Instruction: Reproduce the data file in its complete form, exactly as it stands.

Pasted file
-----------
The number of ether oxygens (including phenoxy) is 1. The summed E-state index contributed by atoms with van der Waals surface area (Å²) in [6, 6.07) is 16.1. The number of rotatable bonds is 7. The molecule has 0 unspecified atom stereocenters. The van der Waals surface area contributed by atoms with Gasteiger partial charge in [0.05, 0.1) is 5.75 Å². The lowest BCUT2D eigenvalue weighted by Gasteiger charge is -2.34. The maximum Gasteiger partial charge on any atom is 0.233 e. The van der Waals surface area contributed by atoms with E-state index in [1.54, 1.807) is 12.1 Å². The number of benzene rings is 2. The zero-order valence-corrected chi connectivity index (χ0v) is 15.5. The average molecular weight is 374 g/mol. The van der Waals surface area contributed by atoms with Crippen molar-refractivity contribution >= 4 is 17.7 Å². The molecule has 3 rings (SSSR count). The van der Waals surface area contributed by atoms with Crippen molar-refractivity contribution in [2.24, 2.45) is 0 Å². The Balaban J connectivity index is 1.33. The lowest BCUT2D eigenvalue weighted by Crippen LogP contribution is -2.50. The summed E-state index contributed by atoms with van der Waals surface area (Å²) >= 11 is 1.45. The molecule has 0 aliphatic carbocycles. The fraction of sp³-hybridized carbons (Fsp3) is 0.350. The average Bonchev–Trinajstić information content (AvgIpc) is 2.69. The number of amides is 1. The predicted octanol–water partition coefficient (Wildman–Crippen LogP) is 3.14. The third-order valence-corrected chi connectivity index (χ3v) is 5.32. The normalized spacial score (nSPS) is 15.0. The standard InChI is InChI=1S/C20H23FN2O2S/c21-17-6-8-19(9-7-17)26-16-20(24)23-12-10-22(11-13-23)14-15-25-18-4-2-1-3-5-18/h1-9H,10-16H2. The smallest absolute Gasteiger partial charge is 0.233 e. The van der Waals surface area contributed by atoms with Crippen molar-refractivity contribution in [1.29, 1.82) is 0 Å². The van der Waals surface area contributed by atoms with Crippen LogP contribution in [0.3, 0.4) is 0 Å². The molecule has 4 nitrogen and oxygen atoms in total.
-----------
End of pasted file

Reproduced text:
The number of ether oxygens (including phenoxy) is 1. The summed E-state index contributed by atoms with van der Waals surface area (Å²) in [6, 6.07) is 16.1. The number of rotatable bonds is 7. The molecule has 0 unspecified atom stereocenters. The van der Waals surface area contributed by atoms with Gasteiger partial charge in [0.05, 0.1) is 5.75 Å². The lowest BCUT2D eigenvalue weighted by Gasteiger charge is -2.34. The maximum Gasteiger partial charge on any atom is 0.233 e. The van der Waals surface area contributed by atoms with E-state index in [1.54, 1.807) is 12.1 Å². The number of benzene rings is 2. The zero-order valence-corrected chi connectivity index (χ0v) is 15.5. The average molecular weight is 374 g/mol. The van der Waals surface area contributed by atoms with Crippen molar-refractivity contribution >= 4 is 17.7 Å². The molecule has 3 rings (SSSR count). The van der Waals surface area contributed by atoms with Crippen molar-refractivity contribution in [2.24, 2.45) is 0 Å². The Balaban J connectivity index is 1.33. The lowest BCUT2D eigenvalue weighted by Crippen LogP contribution is -2.50. The summed E-state index contributed by atoms with van der Waals surface area (Å²) >= 11 is 1.45. The molecule has 0 aliphatic carbocycles. The fraction of sp³-hybridized carbons (Fsp3) is 0.350. The average Bonchev–Trinajstić information content (AvgIpc) is 2.69. The number of amides is 1. The predicted octanol–water partition coefficient (Wildman–Crippen LogP) is 3.14. The third-order valence-corrected chi connectivity index (χ3v) is 5.32. The normalized spacial score (nSPS) is 15.0. The standard InChI is InChI=1S/C20H23FN2O2S/c21-17-6-8-19(9-7-17)26-16-20(24)23-12-10-22(11-13-23)14-15-25-18-4-2-1-3-5-18/h1-9H,10-16H2. The smallest absolute Gasteiger partial charge is 0.233 e. The van der Waals surface area contributed by atoms with Crippen molar-refractivity contribution in [1.29, 1.82) is 0 Å². The van der Waals surface area contributed by atoms with Crippen LogP contribution in [0.3, 0.4) is 0 Å². The molecule has 4 nitrogen and oxygen atoms in total.